A Perfect World

After the Disco

Danger Mouse and James Mercer, in their continued collaborative effort, Broken Bells, have set a high standard for the remainder of 2014 in After the Disco. In what may best be, appropriately, described as a post-disco soundtrack to the re-emerging New Wave trends in popular music, this incredible followup to the group’s 2010 debut combines melancholy lyrics with indulgent synth riffs, recreating the macabre sense of a 40 year party’s end. If that was a little too adjective-laden, you have my sincerest apologies. The simple fact is this album is amazing.

I’ve already seen a number of analyses focusing on the “disco” aspects of the product, some going so far as to compare AtD to the works of the Bee Gees, and I find that unfair and at least mildly inaccurate. This album certainly features some high-notes in its vocals, and plenty of catchy bass lines; but musically, the album carries itself well enough to breach past decades-old genre conventions. The album seems, in many respects, to be a reaction to various musical trends from numerous generations that plays ironically with their key fundamentals.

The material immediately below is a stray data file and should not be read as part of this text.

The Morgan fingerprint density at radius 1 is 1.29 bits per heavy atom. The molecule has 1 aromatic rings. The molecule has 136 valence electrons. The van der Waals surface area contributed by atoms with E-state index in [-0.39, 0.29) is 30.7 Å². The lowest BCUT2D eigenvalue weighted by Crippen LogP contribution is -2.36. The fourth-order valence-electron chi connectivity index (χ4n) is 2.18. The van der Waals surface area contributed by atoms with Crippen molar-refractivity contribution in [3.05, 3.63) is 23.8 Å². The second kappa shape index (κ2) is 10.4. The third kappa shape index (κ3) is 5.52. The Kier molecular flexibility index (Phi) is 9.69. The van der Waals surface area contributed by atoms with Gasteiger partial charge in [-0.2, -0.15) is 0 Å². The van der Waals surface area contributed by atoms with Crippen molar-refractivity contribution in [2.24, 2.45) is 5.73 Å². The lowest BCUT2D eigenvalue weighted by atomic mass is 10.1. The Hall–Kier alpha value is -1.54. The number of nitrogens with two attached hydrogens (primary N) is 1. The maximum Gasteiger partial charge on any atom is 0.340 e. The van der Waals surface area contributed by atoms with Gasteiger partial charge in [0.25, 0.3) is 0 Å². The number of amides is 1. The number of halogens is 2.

Stand out tracks from this album include the titular “After the Disco,” and the lead single, “Holding on for Life,” which set expectations abuzz for this final product. Anton Yelchin and Kate Mara’s presence in the single’s video certainly had our household agasp. Die-hard fans of Broken Bells’ debut album will enjoy “Medicine,” which is reminiscent of its consistency, while playing with radio-pop rhythms. “The Angel and the Fool,” another single, has vague hints of something from “While my Guitar Gently Weeps,” in a most interesting way. The highlight, for me, comes in the album’s opener, “Perfect World,” which features great lyrics, solid production, and sets the stage for an amazing listening experience.

The group’s sound has unquestionably moved forward since their debut, and mid-stage EP, but this movement is also unquestionably positive. A great soundtrack to a hangover, as has been mentioned by other critics, or as the soundtrack to the party itself, After the Disco is everything I hoped it would be.

On Twitter and Facebook:

@broken_bells | facebook.com/brokenbellsmusic

@romealbum | facebook.com/DangerMouseOfficial

Advertisements

Leave a Reply

Fill in your details below or click an icon to log in:

WordPress.com Logo

You are commenting using your WordPress.com account. Log Out / Change )

Twitter picture

You are commenting using your Twitter account. Log Out / Change )

Facebook photo

You are commenting using your Facebook account. Log Out / Change )

Google+ photo

You are commenting using your Google+ account. Log Out / Change )

Connecting to %s